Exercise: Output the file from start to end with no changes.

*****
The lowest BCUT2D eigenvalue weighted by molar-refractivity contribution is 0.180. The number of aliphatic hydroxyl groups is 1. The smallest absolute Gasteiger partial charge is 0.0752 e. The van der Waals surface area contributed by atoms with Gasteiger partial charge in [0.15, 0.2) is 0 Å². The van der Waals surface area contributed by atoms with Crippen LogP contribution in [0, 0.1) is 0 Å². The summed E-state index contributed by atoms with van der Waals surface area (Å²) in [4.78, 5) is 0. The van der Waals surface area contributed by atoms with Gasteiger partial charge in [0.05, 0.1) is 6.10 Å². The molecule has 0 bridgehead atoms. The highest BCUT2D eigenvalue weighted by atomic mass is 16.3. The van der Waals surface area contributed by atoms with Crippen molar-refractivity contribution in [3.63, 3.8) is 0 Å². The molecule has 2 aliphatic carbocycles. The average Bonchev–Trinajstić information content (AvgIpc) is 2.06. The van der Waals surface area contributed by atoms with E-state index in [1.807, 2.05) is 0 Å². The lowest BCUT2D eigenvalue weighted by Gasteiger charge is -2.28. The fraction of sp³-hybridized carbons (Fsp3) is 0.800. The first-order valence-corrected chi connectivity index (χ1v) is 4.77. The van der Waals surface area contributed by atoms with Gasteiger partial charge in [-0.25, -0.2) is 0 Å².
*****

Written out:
The lowest BCUT2D eigenvalue weighted by molar-refractivity contribution is 0.180. The number of aliphatic hydroxyl groups is 1. The smallest absolute Gasteiger partial charge is 0.0752 e. The van der Waals surface area contributed by atoms with Gasteiger partial charge in [0.15, 0.2) is 0 Å². The van der Waals surface area contributed by atoms with Crippen LogP contribution in [0, 0.1) is 0 Å². The summed E-state index contributed by atoms with van der Waals surface area (Å²) in [4.78, 5) is 0. The van der Waals surface area contributed by atoms with Gasteiger partial charge in [0.05, 0.1) is 6.10 Å². The molecule has 0 bridgehead atoms. The highest BCUT2D eigenvalue weighted by atomic mass is 16.3. The van der Waals surface area contributed by atoms with Crippen molar-refractivity contribution in [3.63, 3.8) is 0 Å². The molecule has 2 aliphatic carbocycles. The average Bonchev–Trinajstić information content (AvgIpc) is 2.06. The van der Waals surface area contributed by atoms with E-state index in [1.807, 2.05) is 0 Å². The lowest BCUT2D eigenvalue weighted by Gasteiger charge is -2.28. The fraction of sp³-hybridized carbons (Fsp3) is 0.800. The first-order valence-corrected chi connectivity index (χ1v) is 4.77. The van der Waals surface area contributed by atoms with Gasteiger partial charge in [-0.25, -0.2) is 0 Å².